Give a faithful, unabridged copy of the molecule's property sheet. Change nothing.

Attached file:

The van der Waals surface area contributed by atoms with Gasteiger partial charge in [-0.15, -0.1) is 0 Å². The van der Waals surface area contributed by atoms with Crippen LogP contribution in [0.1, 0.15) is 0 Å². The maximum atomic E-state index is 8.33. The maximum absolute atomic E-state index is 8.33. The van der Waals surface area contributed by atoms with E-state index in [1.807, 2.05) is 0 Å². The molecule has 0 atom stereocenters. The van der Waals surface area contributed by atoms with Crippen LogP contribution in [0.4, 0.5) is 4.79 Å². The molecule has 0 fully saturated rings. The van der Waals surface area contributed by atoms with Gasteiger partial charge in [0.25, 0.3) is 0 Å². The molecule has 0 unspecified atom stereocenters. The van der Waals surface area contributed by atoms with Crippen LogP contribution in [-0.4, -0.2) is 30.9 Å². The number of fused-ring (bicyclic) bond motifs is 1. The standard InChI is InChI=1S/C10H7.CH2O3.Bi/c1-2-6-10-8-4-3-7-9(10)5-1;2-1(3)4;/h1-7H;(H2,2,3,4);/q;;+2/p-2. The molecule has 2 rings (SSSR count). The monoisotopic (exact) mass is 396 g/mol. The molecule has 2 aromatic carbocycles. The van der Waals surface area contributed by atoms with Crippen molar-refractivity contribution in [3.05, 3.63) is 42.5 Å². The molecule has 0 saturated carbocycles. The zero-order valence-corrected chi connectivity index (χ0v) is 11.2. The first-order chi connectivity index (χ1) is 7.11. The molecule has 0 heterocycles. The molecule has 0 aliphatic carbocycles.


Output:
The van der Waals surface area contributed by atoms with Gasteiger partial charge in [-0.15, -0.1) is 0 Å². The van der Waals surface area contributed by atoms with Crippen LogP contribution in [0.1, 0.15) is 0 Å². The maximum atomic E-state index is 8.33. The maximum absolute atomic E-state index is 8.33. The van der Waals surface area contributed by atoms with E-state index in [1.807, 2.05) is 0 Å². The molecule has 0 atom stereocenters. The van der Waals surface area contributed by atoms with Crippen LogP contribution in [0.4, 0.5) is 4.79 Å². The molecule has 0 fully saturated rings. The van der Waals surface area contributed by atoms with Gasteiger partial charge in [0.25, 0.3) is 0 Å². The molecule has 0 unspecified atom stereocenters. The van der Waals surface area contributed by atoms with Crippen LogP contribution in [-0.4, -0.2) is 30.9 Å². The number of fused-ring (bicyclic) bond motifs is 1. The standard InChI is InChI=1S/C10H7.CH2O3.Bi/c1-2-6-10-8-4-3-7-9(10)5-1;2-1(3)4;/h1-7H;(H2,2,3,4);/q;;+2/p-2. The molecule has 2 rings (SSSR count). The monoisotopic (exact) mass is 396 g/mol. The molecule has 2 aromatic carbocycles. The van der Waals surface area contributed by atoms with Crippen molar-refractivity contribution in [3.05, 3.63) is 42.5 Å². The molecule has 0 saturated carbocycles. The zero-order valence-corrected chi connectivity index (χ0v) is 11.2. The first-order chi connectivity index (χ1) is 7.11. The molecule has 0 heterocycles. The molecule has 0 aliphatic carbocycles.